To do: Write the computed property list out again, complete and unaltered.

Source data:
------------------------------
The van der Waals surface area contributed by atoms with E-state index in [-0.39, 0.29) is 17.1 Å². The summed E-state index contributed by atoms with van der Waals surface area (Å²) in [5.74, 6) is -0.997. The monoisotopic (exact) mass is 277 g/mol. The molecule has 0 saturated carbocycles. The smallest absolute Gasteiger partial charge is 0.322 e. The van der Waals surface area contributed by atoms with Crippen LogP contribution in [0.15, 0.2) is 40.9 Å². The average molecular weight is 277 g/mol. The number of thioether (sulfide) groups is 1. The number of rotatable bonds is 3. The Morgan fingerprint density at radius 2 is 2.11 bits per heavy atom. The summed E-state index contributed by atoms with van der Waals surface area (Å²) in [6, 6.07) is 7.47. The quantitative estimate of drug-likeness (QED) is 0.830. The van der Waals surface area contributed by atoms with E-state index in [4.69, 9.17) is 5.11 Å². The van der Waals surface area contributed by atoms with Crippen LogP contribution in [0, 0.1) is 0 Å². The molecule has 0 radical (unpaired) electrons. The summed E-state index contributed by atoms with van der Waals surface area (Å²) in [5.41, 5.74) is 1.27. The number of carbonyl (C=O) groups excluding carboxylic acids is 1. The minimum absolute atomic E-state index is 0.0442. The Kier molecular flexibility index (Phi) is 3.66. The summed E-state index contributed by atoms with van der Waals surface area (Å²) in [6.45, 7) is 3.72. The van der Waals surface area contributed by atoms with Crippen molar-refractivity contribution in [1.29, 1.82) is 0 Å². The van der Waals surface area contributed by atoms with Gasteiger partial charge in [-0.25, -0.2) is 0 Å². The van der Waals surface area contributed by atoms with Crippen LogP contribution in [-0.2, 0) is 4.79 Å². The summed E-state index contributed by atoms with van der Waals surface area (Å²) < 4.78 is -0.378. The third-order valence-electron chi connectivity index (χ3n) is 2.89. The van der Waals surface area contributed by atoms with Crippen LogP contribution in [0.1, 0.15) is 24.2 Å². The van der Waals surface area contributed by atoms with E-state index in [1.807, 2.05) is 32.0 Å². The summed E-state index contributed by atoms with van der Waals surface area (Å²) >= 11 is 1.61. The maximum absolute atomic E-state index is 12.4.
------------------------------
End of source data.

The van der Waals surface area contributed by atoms with E-state index in [-0.39, 0.29) is 17.1 Å². The summed E-state index contributed by atoms with van der Waals surface area (Å²) in [5.74, 6) is -0.997. The monoisotopic (exact) mass is 277 g/mol. The molecule has 0 saturated carbocycles. The smallest absolute Gasteiger partial charge is 0.322 e. The van der Waals surface area contributed by atoms with Crippen LogP contribution in [0.15, 0.2) is 40.9 Å². The average molecular weight is 277 g/mol. The number of thioether (sulfide) groups is 1. The number of rotatable bonds is 3. The Morgan fingerprint density at radius 2 is 2.11 bits per heavy atom. The summed E-state index contributed by atoms with van der Waals surface area (Å²) in [6, 6.07) is 7.47. The quantitative estimate of drug-likeness (QED) is 0.830. The van der Waals surface area contributed by atoms with E-state index in [4.69, 9.17) is 5.11 Å². The van der Waals surface area contributed by atoms with Crippen LogP contribution in [0, 0.1) is 0 Å². The molecule has 0 radical (unpaired) electrons. The summed E-state index contributed by atoms with van der Waals surface area (Å²) in [5.41, 5.74) is 1.27. The number of carbonyl (C=O) groups excluding carboxylic acids is 1. The minimum absolute atomic E-state index is 0.0442. The Kier molecular flexibility index (Phi) is 3.66. The summed E-state index contributed by atoms with van der Waals surface area (Å²) in [6.45, 7) is 3.72. The van der Waals surface area contributed by atoms with Crippen molar-refractivity contribution in [1.29, 1.82) is 0 Å². The van der Waals surface area contributed by atoms with Gasteiger partial charge in [-0.25, -0.2) is 0 Å². The van der Waals surface area contributed by atoms with Crippen LogP contribution in [-0.2, 0) is 4.79 Å². The summed E-state index contributed by atoms with van der Waals surface area (Å²) < 4.78 is -0.378. The third-order valence-electron chi connectivity index (χ3n) is 2.89. The van der Waals surface area contributed by atoms with Crippen LogP contribution in [0.1, 0.15) is 24.2 Å². The van der Waals surface area contributed by atoms with E-state index in [1.807, 2.05) is 32.0 Å². The summed E-state index contributed by atoms with van der Waals surface area (Å²) >= 11 is 1.61. The maximum absolute atomic E-state index is 12.4.